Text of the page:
Mad Men Writers Bone Up on Lacan

Mad Men

Season 2 Episode 6

Recently, Mad Men has framed Don and Peggy as warped reflections of each other: both guarding private lives, both managing public images, and both nearly going crazy with the pressure of juggling both. This episode, they take their circus act into a hall of mirrors.

The Pitch
Image is everything.

The Campaign
This slow, cerebral episode opens with a jarring montage of ladies hoisting themselves into undergarments (what’s with that Decemberists soundtrack?) in order to hammer home this week’s overt theme: how our private self-images relate to our outer selves. Sorry if that sounds academic, but as Duck’s daughter says: “It’s Memorial Day — all I have is German vocabulary.” This episode is packed with references to that Teuton Freud and his successor Lacan. Both an advertisers’ dream and worst nightmare, Lacan was obsessed with how a person’s self is bound up in image-making — and inevitably tormented by the distance between one’s ego and mirrored self-image. He practically deserves a screenwriting credit for this one.

This installment is a mirror maze. In the office, the crew pitches a new Playtex campaign with a mirror at the center: the same model, reflected and dressed in black and white lingerie. The guys say that every woman sees herself as either a Marilyn or a Jackie, but every woman has a little bit of both. Don is Betty’s dark mirror, telling her that her hot bikini makes her look desperate. Her stable boy reflects something more attractive and young. After Don ties Bobbi down in a hotel bed, she shows him what he looks like to women — and it isn’t what he expected. He’s disgusted to find that he’s got “a reputation” and that the “full Don Draper treatment” is the stuff of legend.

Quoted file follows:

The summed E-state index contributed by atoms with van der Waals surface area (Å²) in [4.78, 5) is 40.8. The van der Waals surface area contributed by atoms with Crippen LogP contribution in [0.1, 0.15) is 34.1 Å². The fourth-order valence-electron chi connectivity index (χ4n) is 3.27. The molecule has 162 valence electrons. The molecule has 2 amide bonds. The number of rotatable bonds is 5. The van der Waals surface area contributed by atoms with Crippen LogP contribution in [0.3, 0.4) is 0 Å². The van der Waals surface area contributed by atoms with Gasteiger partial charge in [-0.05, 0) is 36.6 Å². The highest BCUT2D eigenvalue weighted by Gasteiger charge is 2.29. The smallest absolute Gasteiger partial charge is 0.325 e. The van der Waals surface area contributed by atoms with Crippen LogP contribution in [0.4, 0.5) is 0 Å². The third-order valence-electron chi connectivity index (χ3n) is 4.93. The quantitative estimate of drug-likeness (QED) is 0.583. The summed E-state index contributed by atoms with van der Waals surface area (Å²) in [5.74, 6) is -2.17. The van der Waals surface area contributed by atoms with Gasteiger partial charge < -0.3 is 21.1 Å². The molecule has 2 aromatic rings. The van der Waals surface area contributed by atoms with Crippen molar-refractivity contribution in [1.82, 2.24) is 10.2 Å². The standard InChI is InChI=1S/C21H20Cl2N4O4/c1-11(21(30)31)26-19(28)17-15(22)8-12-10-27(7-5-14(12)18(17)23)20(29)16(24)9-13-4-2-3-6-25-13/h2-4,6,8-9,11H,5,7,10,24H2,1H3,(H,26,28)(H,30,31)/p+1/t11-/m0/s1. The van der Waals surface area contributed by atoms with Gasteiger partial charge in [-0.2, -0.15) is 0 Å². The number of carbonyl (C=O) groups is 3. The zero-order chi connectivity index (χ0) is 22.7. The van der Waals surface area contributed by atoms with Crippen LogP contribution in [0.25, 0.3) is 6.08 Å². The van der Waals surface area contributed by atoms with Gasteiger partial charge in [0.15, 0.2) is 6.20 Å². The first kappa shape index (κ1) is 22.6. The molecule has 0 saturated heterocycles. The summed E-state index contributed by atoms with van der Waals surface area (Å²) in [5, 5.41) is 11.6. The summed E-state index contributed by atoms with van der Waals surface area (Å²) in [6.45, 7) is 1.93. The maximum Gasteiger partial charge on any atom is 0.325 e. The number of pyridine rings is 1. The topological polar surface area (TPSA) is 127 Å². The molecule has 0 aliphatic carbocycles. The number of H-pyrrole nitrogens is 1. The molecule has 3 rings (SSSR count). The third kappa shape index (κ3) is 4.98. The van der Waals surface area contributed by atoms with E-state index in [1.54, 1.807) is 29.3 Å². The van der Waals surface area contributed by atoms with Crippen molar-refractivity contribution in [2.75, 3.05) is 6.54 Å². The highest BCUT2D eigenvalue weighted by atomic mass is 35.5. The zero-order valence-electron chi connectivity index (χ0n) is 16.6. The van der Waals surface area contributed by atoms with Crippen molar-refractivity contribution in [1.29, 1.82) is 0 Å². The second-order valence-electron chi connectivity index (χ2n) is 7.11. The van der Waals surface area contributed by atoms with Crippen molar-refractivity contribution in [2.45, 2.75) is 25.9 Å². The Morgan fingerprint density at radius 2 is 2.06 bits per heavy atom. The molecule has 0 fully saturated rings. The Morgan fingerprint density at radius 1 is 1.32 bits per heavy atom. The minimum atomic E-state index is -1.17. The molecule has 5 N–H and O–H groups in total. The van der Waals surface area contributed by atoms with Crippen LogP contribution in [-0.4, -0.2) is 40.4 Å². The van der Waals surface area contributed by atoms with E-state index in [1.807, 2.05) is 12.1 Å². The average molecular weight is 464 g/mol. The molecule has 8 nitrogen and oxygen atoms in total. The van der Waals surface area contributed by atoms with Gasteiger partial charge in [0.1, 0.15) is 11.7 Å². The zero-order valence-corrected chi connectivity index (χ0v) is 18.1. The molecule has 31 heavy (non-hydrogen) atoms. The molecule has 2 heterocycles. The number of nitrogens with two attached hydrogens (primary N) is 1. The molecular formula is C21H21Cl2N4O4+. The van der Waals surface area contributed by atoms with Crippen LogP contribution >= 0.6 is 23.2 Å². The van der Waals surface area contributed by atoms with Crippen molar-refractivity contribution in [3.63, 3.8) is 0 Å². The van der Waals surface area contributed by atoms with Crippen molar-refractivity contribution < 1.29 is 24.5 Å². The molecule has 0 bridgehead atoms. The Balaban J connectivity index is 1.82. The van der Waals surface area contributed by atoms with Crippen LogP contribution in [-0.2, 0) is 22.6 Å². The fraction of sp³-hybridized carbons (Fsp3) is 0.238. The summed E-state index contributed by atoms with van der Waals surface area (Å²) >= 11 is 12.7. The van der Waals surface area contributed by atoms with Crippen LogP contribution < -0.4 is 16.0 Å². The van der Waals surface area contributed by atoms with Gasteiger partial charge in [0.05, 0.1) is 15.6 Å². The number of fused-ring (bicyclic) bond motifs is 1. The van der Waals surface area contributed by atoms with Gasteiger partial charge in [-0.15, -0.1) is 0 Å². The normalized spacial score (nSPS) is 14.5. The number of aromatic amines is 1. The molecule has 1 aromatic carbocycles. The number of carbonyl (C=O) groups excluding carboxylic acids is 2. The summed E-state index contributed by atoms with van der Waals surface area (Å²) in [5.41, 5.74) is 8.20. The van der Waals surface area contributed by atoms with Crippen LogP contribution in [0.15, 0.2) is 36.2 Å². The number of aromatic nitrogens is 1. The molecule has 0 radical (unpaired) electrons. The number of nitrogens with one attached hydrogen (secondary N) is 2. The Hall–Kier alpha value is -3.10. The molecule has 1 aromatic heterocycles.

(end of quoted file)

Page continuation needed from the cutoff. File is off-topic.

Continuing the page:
Three times, men are pitted against the image of the war hero. Pete finally cheats on his wife with a blonde model, in the blue glow of a war movie on TV (before smiling at his sinister reflection at home).

In a face-off with Don, Duck pushes a war-hero version of himself, gets dissed, and sees his pathetic, defeated self ludicrously reflected in the unconditional love of his shaggy dog. Painfully, Don sees himself twice in the adoring stares of his angelic daughter. The first stare — at a Memorial Day lunch honoring veterans’ service — triggers Don’s flight response: He’d rather run away than try to be that little girl’s hero. The second look — in his many-mirrored bathroom — triggers a panic attack: Now that he knows his reputation is out there, is he terrified that she’ll see him as he truly is someday?

In each case, the men are disturbed by the dissonance, which Lacan called a “lack” — but nobody’s identity is more in flux than Peggy’s. She’s not a Marilyn or a Jackie. (“You’re Gertrude Stein,” jokes Ken.) Finally, after being left out of the loop one too many times in the office, Peggy takes the advice of Joan and Bobbi and all the advertisers she works for — and tries on a sexier version of herself. Post- makeover, she struts into a gentlemen’s club wearing bright-red lipstick and heels. She flounces right past the office boys and plops herself right down on the Playtex magnate’s lap, not even cringing when he asks her to “tell Santa what you want for Christmas.” Pete glares, but this time (unlike at her big party), Peggy refuses to see herself as Pete does.

The Early Results
This was Duck’s chance to seem human — dog and kids in the office — but it fell flat. Would you miss him if he was kicked to the curb? Don and Peggy keep getting more intriguing, not less. The particular shape and size of Don’s panic is becoming clearer. Meanwhile, Peggy isn’t just going to become a Bobbi or a Betty — she’s evolving into something new.

Mad Men Writers Bone Up on Lacan